Position Papers

Gigi Moss Dog Training uses positive reinforcement methods, classical conditioning, and operant conditioning to shape dogs into happy, well-behaved, and reliable companions.

Essentially, the various forms of reward-based training harness dogs’ natural willingness to do what we ask. It’s a humane way to bridge the communication gap between species and to show dogs clearly what we want and expect.

Dogs trained via positive feedback remain eager and interested in us and in learning. They find it pretty fun, actually.

Dog trainers who focus on positive reinforcement are not permissive or pushovers, as so many critics claim. We absolutely focus on the times dogs get it “right,” but when they get it “wrong” or do something annoying, we don’t punish them. We simply don’t reward them and instead withdraw our attention.

When dogs learn that good behavior earns rewards, including our attention, then withdrawing that contact in a non-confrontational, non-emotional way is a very powerful learning tool. Positive Reinforcement

Gigi Moss Dog Training does not use or recommend shock collars because they cause pain, stress, and lasting negative behavioral effects on the dog, including fear and aggression. Shock collars are an example of punishment-based training.

In one 2003 study of guard dogs in training, researchers found that shock collar training is, “stressful, that receiving shocks is a painful experience to dogs, and that the S-dogs evidently have learned that the presence of their owner (or his commands) announces reception of shocks, even outside of the normal training context. This suggests that the welfare of these shocked dogs is at stake, at least in the presence of their owner.”

In a statement released in 2009, the North American Veterinary Conference Post Graduate Institute in Advanced Clinical Behavioral Medicine advised pet owners, “Never, under any circumstances, choose a dog trainer who uses an electronic collar (shock collar).”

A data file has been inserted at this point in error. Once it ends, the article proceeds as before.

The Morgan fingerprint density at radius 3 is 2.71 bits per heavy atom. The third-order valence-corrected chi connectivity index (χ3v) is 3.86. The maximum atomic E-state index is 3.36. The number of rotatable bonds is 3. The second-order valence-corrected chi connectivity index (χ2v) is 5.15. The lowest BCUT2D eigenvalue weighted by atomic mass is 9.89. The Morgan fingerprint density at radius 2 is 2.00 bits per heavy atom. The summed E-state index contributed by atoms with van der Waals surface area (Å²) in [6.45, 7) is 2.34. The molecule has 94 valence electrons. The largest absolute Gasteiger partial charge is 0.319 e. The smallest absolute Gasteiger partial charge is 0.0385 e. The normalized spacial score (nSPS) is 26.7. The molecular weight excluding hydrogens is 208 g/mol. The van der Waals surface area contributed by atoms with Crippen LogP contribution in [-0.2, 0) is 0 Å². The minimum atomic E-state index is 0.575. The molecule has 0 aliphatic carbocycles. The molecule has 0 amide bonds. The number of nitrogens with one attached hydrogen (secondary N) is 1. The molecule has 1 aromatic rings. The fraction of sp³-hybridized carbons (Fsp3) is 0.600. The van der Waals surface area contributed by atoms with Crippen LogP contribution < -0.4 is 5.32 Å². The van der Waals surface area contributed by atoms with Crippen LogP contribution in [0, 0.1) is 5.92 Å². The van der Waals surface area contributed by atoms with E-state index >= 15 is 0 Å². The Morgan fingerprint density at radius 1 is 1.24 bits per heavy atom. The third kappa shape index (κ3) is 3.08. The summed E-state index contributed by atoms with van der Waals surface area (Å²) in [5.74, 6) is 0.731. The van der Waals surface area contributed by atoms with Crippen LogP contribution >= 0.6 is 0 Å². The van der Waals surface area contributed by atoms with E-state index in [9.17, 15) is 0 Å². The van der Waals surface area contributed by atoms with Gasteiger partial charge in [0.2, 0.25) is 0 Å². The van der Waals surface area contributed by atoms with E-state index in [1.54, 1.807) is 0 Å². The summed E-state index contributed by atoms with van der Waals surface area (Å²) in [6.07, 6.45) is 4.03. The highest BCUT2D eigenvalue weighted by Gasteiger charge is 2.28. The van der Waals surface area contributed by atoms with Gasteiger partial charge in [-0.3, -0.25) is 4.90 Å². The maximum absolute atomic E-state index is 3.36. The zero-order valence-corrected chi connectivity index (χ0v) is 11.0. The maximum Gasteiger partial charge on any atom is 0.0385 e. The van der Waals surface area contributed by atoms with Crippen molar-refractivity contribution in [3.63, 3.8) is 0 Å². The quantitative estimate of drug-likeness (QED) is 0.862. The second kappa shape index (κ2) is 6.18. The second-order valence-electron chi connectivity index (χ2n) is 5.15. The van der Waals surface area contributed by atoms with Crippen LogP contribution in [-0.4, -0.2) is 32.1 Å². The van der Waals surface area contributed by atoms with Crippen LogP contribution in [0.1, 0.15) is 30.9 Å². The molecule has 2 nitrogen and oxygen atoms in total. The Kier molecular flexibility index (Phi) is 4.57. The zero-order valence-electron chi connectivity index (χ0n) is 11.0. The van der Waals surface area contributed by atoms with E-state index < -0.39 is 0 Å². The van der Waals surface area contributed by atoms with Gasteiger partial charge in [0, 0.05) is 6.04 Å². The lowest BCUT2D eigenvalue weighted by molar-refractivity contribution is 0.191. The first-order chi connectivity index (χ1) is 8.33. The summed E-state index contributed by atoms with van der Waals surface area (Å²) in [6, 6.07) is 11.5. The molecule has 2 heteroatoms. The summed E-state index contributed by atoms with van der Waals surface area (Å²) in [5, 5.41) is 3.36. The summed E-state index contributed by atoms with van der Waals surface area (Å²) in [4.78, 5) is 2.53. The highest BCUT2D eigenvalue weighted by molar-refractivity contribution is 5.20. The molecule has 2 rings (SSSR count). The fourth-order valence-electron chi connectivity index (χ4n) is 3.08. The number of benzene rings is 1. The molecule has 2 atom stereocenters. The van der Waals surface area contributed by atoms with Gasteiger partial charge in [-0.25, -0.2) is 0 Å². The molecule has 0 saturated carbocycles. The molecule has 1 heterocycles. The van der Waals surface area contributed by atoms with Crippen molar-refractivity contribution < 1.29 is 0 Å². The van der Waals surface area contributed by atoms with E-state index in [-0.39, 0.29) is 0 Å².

In 2005, noted veterinary behaviorist, Karen Overall, M.A., VMD., PhD, Diplomate, American College of Veterinary Behavior wrote that, “Shock is not training – in the vast majority of cases it meets the criteria for abuse.”

To minimize this reality, some refer to shock collars as electronic collars (or e-collars) or remote training collars, but they all do the same thing – deliver a shock to the dog’s tender neck area. To justify their use, some people will refer to the sensation as a “tickle” or “buzz,” but as several online videos clearly show, it’s much more painful than that, whether triggered by a dog barking or by a person using a remote to initiate the shock. Shock Collars [PDF]

Gigi Moss Dog Training does not use dominance dog training or punishment.

Generation ago, most dog trainers used punishment, corrections, or aversive techniques to teach dogs. These methods stem from now outdated and debunked theory that dogs misbehave because they seek a higher position in the pack. In the vast majority of situations, this is not the case at all.

Yet, dominance-style dog training has seen resurgence in recent years both on TV and online. Sadly, dominance theory often results in people hurting, scaring, or intimidating dogs. Dogs trained this way may indeed stop doing “bad” things or may comply with “commands,” but they do so not because they enjoy it but because they are afraid not to comply.

It’s such a concern that the American Veterinary Society of Animal Behavior, among others in the veterinary and dog training professions, developed a lengthy position paper addressing dominance theory and its use in dog training. It reads in part: “AVSAB is concerned with the recent re-emergence of dominance theory and forcing dogs and other animals into submission as a means of preventing and correcting behavior problems … it can cause one to use punishment, which may suppress aggression without addressing the underlying cause. Because fear and anxiety are common causes of aggression and other behavior problems, including those that mimic resource guarding, the use of punishment can directly exacerbate the problem by increasing the animal’s fear or anxiety.” The paper on Dominance Theory includes a detailed Q&A addressing the myths surrounding “wolf behavior as it relates to dogs.”

Additional reading on the topic:

The paper includes a detailed Q&A addressing the myths surrounding “wolf behavior as it relates to dogs.” 

A big part of dog training involves teaching people how best to communicate with their dogs. To aid in that educational process, I developed these position statements on key issues.